And then the monster showed up via e-book form. It was the final edit before I send the "Approved for Print" form.  There it was in all of its glory with page numbers, International Standard Book Number (ISBN), index, photos, captions, and a color photo insert - - the centerfold, so to speak.  It was overwhelming and more than I could take. I sat my iPad down and didn't look at the book again until the next day. The truth? I didn't want anyone to read it - - ever. It was mine and I didn't want to share it.  

I finally made peace with the book. I "killed the monster." Did the last of the editing and signed the form. Away it went. The book is now out of my hands until November 18, the tentative day of the release. It will be soon be "flung out to the public." In the mean time, I have been deluged with emails from the publisher, from the pre-sales rep, sales rep, commissioning editor, the copy editor, and now the publicist ... What? A publicist? That's the most surprising and am trying to keep track of all of their requests. 

So here is the latest from the History Press:

Wines of Walla Walla Valley: A Deep-Rooted History will be released (If all goes according to schedule), mid-November with a retail price of $19.99.  It is part of the History Press's American Palate series. 

I have been assigned a sales rep who will market and sell to independently-owned retail (independent bookstores, wineries, museum gift shops, boutiques, etc.), national and corporately owned retail (Barnes & Noble, Costco, National Parks Service gift shops , etc.), and online outlets such as Amazon.com,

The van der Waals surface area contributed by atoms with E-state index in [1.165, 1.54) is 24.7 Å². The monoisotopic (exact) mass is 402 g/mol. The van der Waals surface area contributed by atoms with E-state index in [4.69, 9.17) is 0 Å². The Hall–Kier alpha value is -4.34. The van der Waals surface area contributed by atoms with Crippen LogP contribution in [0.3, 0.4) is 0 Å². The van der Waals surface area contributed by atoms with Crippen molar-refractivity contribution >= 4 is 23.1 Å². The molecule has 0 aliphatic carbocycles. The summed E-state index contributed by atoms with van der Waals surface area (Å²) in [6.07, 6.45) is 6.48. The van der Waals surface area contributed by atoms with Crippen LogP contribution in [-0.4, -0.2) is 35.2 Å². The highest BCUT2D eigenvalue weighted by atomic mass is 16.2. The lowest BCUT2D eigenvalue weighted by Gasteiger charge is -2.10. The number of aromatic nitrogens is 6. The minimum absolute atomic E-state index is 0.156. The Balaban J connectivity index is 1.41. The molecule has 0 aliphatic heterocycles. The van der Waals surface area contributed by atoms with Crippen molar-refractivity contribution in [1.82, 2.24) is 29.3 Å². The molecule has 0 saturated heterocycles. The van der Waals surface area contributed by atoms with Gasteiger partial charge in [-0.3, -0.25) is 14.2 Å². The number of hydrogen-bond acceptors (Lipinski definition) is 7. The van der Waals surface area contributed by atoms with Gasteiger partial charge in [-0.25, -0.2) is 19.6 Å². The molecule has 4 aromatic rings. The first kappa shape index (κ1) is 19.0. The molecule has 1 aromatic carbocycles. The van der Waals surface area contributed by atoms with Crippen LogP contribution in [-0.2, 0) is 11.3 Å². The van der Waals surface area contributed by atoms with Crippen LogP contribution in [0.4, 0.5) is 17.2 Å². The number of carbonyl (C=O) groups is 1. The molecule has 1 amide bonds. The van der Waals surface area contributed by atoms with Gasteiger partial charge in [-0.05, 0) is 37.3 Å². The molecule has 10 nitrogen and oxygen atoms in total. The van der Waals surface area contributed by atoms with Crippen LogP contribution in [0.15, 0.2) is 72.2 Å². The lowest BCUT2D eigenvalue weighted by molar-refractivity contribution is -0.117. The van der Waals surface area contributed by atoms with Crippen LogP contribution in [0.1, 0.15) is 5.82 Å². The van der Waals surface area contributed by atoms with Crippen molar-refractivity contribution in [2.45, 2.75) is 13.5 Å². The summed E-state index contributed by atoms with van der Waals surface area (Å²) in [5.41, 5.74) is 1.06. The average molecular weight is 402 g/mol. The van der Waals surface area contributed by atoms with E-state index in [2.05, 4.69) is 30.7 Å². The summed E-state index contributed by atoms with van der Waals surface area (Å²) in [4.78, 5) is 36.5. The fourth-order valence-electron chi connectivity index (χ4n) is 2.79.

as well as Powell's Books in Portland, Oregon.  In addition to traditional print outlets, books will also be available as an ebook for sale via Amazon (Kindle), Barnes & Noble (Nook), and Apple’s iBookstore (iPad). Of course you can order it direct from History Press


Pre-sales are available on most online book stores, and eventually I will also have the book available here. 

Will I ever write another book? With all of my groaning, you would think that I was working on Volume II of War and Peace. It's too early to tell if I will write another book, but I think I can do it - - I think I can kill the monster.  

Friday, September 26, 2014

Love on the Rocks: The Rocks District of Milton-Freewater

Was it a Frenchman’s folly the day young French vigneron Christophe Baron ventured across the Washington state-line and made a discovery that reminded him of the famed cobblestones of the Châteauneuf-du-Pape wine region in France?